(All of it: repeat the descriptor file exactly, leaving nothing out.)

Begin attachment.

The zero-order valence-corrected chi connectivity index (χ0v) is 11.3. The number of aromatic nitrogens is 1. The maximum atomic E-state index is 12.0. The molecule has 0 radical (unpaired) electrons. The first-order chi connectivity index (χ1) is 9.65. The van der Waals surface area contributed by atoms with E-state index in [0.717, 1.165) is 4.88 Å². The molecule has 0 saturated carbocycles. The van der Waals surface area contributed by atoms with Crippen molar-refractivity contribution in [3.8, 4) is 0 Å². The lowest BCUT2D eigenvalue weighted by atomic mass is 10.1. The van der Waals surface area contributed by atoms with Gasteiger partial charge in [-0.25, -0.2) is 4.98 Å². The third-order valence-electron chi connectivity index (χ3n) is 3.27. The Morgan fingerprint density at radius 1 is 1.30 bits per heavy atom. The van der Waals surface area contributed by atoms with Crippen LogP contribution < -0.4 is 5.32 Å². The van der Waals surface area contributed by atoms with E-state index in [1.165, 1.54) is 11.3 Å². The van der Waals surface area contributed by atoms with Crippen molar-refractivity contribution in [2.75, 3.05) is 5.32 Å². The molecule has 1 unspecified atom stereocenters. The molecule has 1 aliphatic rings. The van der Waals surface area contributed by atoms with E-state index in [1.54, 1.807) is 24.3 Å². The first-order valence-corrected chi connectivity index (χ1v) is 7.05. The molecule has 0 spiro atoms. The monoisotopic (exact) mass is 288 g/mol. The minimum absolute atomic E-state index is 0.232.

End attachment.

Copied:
The zero-order valence-corrected chi connectivity index (χ0v) is 11.3. The number of aromatic nitrogens is 1. The maximum atomic E-state index is 12.0. The molecule has 0 radical (unpaired) electrons. The first-order chi connectivity index (χ1) is 9.65. The van der Waals surface area contributed by atoms with E-state index in [0.717, 1.165) is 4.88 Å². The molecule has 0 saturated carbocycles. The van der Waals surface area contributed by atoms with Crippen molar-refractivity contribution in [3.8, 4) is 0 Å². The lowest BCUT2D eigenvalue weighted by atomic mass is 10.1. The van der Waals surface area contributed by atoms with Gasteiger partial charge in [-0.25, -0.2) is 4.98 Å². The third-order valence-electron chi connectivity index (χ3n) is 3.27. The Morgan fingerprint density at radius 1 is 1.30 bits per heavy atom. The van der Waals surface area contributed by atoms with Crippen LogP contribution < -0.4 is 5.32 Å². The van der Waals surface area contributed by atoms with E-state index in [1.165, 1.54) is 11.3 Å². The van der Waals surface area contributed by atoms with Crippen molar-refractivity contribution in [2.75, 3.05) is 5.32 Å². The molecule has 1 unspecified atom stereocenters. The molecule has 1 aliphatic rings. The van der Waals surface area contributed by atoms with E-state index in [1.54, 1.807) is 24.3 Å². The first-order valence-corrected chi connectivity index (χ1v) is 7.05. The molecule has 0 spiro atoms. The monoisotopic (exact) mass is 288 g/mol. The minimum absolute atomic E-state index is 0.232.